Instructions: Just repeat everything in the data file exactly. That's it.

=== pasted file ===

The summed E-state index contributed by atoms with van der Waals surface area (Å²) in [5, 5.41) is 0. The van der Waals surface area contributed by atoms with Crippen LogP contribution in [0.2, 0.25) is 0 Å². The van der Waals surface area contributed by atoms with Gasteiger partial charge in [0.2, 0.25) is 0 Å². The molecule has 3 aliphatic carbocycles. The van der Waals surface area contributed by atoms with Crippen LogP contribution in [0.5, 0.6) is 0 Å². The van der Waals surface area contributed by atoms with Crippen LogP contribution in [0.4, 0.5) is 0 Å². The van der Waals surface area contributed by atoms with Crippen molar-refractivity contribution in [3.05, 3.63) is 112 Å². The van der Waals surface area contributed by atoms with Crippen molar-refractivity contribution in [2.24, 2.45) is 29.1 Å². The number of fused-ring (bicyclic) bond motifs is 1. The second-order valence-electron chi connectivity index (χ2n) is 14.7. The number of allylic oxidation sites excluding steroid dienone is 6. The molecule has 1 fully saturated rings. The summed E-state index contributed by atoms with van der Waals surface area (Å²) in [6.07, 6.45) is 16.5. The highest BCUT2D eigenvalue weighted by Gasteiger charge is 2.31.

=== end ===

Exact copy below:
The summed E-state index contributed by atoms with van der Waals surface area (Å²) in [5, 5.41) is 0. The van der Waals surface area contributed by atoms with Crippen LogP contribution in [0.2, 0.25) is 0 Å². The van der Waals surface area contributed by atoms with Gasteiger partial charge in [0.2, 0.25) is 0 Å². The molecule has 3 aliphatic carbocycles. The van der Waals surface area contributed by atoms with Crippen LogP contribution in [0.5, 0.6) is 0 Å². The van der Waals surface area contributed by atoms with Crippen LogP contribution in [0.4, 0.5) is 0 Å². The van der Waals surface area contributed by atoms with Crippen molar-refractivity contribution in [3.05, 3.63) is 112 Å². The van der Waals surface area contributed by atoms with Crippen molar-refractivity contribution in [2.24, 2.45) is 29.1 Å². The number of fused-ring (bicyclic) bond motifs is 1. The second-order valence-electron chi connectivity index (χ2n) is 14.7. The number of allylic oxidation sites excluding steroid dienone is 6. The molecule has 1 fully saturated rings. The summed E-state index contributed by atoms with van der Waals surface area (Å²) in [6.07, 6.45) is 16.5. The highest BCUT2D eigenvalue weighted by Gasteiger charge is 2.31.